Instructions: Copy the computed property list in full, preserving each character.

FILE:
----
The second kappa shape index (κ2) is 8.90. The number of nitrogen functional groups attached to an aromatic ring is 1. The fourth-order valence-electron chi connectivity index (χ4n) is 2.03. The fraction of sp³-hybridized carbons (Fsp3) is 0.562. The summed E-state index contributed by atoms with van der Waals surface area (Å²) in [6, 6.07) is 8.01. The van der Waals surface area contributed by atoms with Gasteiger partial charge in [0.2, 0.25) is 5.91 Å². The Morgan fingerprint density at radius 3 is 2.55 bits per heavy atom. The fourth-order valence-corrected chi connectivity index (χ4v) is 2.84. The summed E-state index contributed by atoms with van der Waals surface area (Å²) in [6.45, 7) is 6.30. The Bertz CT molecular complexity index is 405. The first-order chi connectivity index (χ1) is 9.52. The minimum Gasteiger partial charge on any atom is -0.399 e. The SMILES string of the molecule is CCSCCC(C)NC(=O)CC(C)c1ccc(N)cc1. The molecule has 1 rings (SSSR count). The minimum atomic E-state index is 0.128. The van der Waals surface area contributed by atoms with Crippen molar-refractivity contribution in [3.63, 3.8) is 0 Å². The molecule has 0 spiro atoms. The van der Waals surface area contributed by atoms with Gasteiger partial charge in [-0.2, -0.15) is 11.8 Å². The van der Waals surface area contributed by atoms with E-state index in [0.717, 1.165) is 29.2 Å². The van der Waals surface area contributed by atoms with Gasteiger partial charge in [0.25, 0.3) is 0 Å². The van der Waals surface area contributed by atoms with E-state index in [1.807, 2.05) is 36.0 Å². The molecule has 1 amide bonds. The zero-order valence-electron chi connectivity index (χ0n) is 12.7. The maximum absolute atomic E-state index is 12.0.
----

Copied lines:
The second kappa shape index (κ2) is 8.90. The number of nitrogen functional groups attached to an aromatic ring is 1. The fourth-order valence-electron chi connectivity index (χ4n) is 2.03. The fraction of sp³-hybridized carbons (Fsp3) is 0.562. The summed E-state index contributed by atoms with van der Waals surface area (Å²) in [6, 6.07) is 8.01. The van der Waals surface area contributed by atoms with Gasteiger partial charge in [0.2, 0.25) is 5.91 Å². The Morgan fingerprint density at radius 3 is 2.55 bits per heavy atom. The fourth-order valence-corrected chi connectivity index (χ4v) is 2.84. The summed E-state index contributed by atoms with van der Waals surface area (Å²) in [6.45, 7) is 6.30. The Bertz CT molecular complexity index is 405. The first-order chi connectivity index (χ1) is 9.52. The minimum Gasteiger partial charge on any atom is -0.399 e. The SMILES string of the molecule is CCSCCC(C)NC(=O)CC(C)c1ccc(N)cc1. The molecule has 1 rings (SSSR count). The minimum atomic E-state index is 0.128. The van der Waals surface area contributed by atoms with Crippen molar-refractivity contribution in [3.63, 3.8) is 0 Å². The molecule has 0 spiro atoms. The van der Waals surface area contributed by atoms with Gasteiger partial charge in [-0.2, -0.15) is 11.8 Å². The van der Waals surface area contributed by atoms with E-state index in [0.717, 1.165) is 29.2 Å². The van der Waals surface area contributed by atoms with Gasteiger partial charge in [0.25, 0.3) is 0 Å². The van der Waals surface area contributed by atoms with E-state index in [1.807, 2.05) is 36.0 Å². The molecule has 1 amide bonds. The zero-order valence-electron chi connectivity index (χ0n) is 12.7. The maximum absolute atomic E-state index is 12.0.